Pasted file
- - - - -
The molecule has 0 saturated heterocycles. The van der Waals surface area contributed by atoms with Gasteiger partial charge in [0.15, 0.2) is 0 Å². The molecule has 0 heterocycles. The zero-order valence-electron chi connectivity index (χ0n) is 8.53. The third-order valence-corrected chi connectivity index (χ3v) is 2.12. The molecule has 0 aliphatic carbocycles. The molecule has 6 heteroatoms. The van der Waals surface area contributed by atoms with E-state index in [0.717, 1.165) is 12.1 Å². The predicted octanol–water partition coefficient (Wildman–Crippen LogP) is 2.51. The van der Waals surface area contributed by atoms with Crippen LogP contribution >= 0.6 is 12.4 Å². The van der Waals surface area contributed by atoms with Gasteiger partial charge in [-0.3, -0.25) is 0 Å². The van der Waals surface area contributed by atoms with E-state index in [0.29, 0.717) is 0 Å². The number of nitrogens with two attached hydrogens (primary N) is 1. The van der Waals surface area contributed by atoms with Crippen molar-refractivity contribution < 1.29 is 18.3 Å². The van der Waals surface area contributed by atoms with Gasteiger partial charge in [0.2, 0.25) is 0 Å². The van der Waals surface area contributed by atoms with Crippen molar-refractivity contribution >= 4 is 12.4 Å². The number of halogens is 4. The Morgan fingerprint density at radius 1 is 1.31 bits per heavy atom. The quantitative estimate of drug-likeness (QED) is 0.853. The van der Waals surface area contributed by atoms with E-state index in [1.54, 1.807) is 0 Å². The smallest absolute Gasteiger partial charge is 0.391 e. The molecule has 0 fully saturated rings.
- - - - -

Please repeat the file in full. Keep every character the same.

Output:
The molecule has 0 saturated heterocycles. The van der Waals surface area contributed by atoms with Gasteiger partial charge in [0.15, 0.2) is 0 Å². The molecule has 0 heterocycles. The zero-order valence-electron chi connectivity index (χ0n) is 8.53. The third-order valence-corrected chi connectivity index (χ3v) is 2.12. The molecule has 0 aliphatic carbocycles. The molecule has 6 heteroatoms. The van der Waals surface area contributed by atoms with E-state index in [0.717, 1.165) is 12.1 Å². The predicted octanol–water partition coefficient (Wildman–Crippen LogP) is 2.51. The van der Waals surface area contributed by atoms with Crippen LogP contribution >= 0.6 is 12.4 Å². The van der Waals surface area contributed by atoms with Gasteiger partial charge in [-0.3, -0.25) is 0 Å². The van der Waals surface area contributed by atoms with E-state index in [0.29, 0.717) is 0 Å². The number of nitrogens with two attached hydrogens (primary N) is 1. The van der Waals surface area contributed by atoms with Crippen molar-refractivity contribution < 1.29 is 18.3 Å². The van der Waals surface area contributed by atoms with Gasteiger partial charge in [0.2, 0.25) is 0 Å². The van der Waals surface area contributed by atoms with Crippen molar-refractivity contribution >= 4 is 12.4 Å². The number of halogens is 4. The Morgan fingerprint density at radius 1 is 1.31 bits per heavy atom. The quantitative estimate of drug-likeness (QED) is 0.853. The van der Waals surface area contributed by atoms with E-state index in [1.54, 1.807) is 0 Å². The smallest absolute Gasteiger partial charge is 0.391 e. The molecule has 0 fully saturated rings.